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Review of “Nixon Agonistes: The Crisis of the Self-Made Man” by Garry Wills

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Nixon Agonistes: The Crisis of the Self-Made Man” by Garry Wills was published in 1970, about a year after Nixon’s inauguration as president. Wills is a journalist, former professor of history and classics and a prolific author. His book “Lincoln at Gettysburg” won the 1993 Pulitzer Prize for General Non-Fiction and his most recent book “What the Qur’an Meant: And Why it Matters” was published in 2017.

Evident by its publication date, “Nixon Agonistes” is not a comprehensive biography. And obvious during its earliest pages is that it is not a biography at all.  But exactly what it is proves difficult to explain.

Its 546 pages are organized into five major sections which eventually yield the author’s overarching thesis: that America is essentially liberal at its core. But Wills argues that classic liberalism is dead and Richard Nixon is the political heir to whatever remains of its ideals. And while Nixon is never the primary subject of the book, he is always at its center. America’s political life is really under the microscope but Nixon is the glue Wills uses to bind everything together.

Although this book spends a great deal of time analyzing political, social and cultural trends, it also carefully observes the most important political and cultural figures of Nixon’s era. Wills is an incredibly astute observer and a gifted literary artist. His character portraits – covering subjects such as Eisenhower, Nelson Rockefeller, Strom Thurmond, George Romney, George Wallace, Spiro Agnew and Richard Goodwin – are crisp, witty and often biting.

More generally, Wills’s writing style is erudite and complex, clever, sometimes baffling and often brilliant. It feels a bit like the literary convergence of Arthur Schlesinger, Jr., Tom Wolfe and Timothy Leary. Like most “deep” writing of substantial value, this book is not geared toward neophytes.  Anyone new to Nixon – or political philosophy – will spend an inordinate amount of time wondering what is being discussed.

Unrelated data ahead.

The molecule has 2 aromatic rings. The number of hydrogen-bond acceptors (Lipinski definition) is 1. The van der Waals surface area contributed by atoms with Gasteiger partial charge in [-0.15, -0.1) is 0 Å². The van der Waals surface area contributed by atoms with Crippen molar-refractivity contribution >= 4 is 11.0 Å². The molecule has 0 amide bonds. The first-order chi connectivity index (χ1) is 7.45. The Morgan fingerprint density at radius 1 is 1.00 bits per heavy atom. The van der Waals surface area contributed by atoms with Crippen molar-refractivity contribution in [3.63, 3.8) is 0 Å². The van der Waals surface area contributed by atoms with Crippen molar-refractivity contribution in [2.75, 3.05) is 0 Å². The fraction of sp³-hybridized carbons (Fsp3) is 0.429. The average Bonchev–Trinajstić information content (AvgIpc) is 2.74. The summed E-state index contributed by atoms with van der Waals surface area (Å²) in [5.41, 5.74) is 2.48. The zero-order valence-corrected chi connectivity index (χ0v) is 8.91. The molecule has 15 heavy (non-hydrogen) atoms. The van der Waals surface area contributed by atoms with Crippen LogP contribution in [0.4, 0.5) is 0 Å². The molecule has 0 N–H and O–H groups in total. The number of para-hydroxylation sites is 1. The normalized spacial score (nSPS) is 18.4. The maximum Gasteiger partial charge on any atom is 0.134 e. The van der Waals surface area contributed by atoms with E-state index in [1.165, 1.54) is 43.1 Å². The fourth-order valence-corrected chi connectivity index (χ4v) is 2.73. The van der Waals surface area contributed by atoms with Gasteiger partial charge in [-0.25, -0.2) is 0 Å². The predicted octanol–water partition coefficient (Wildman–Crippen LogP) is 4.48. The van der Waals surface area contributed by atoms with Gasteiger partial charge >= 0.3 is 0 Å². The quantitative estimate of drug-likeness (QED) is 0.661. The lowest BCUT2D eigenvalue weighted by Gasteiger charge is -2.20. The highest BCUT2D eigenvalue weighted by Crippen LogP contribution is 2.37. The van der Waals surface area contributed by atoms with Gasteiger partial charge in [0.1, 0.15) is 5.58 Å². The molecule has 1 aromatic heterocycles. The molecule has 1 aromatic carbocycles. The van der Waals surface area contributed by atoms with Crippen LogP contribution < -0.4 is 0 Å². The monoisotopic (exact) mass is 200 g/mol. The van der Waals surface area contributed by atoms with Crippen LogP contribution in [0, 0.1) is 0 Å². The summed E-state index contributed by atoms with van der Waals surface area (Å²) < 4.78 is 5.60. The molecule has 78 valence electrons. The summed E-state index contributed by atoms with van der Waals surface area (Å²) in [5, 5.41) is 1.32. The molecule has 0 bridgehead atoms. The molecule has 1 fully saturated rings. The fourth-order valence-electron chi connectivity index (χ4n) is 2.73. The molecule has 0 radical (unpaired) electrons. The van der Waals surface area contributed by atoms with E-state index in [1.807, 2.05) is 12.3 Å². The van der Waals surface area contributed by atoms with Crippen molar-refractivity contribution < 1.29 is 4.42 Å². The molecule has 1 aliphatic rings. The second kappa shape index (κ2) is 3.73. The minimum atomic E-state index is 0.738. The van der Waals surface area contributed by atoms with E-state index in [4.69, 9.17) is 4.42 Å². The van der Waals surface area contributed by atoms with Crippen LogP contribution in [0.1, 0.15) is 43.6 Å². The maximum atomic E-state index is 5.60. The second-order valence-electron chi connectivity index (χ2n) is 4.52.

In addition, this book is often cumbersome and unwieldy. The author frequently bounces between discrete moments in Nixon’s political life (most of them occurring during his presidential campaign of 1968), highbrow philosophical discussions and digressions into Nixon’s early life. And at various times the book seems to serve different functions: history text, biography, political science treatise and political philosophy thesis.

But even readers who are expecting traditional coverage of Nixon’s life and times – and who are able to persevere to the end – will uncover countless pearls of wisdom and insightful nuggets. I discovered (and recorded for later consumption) more incredibly penetrating, shrewd and memorable one-liners in this book than in perhaps anything I’ve read over the past five years. These treasures alone made this book worth the effort.

Overall, Garry Will’s “Nixon Agonistes: The Crisis of the Self-Made Man” is far less about Nixon than the political and social culture in which he operated. Published five years before his presidency ended, this book is an unusual confluence of historical observations and intellectual reflections. Readers familiar with Nixon and his era who also possess an interest in political philosophy will find it enormously rewarding. Others may simply find it difficult to finish.

Overall rating: “Unrated” as a biography

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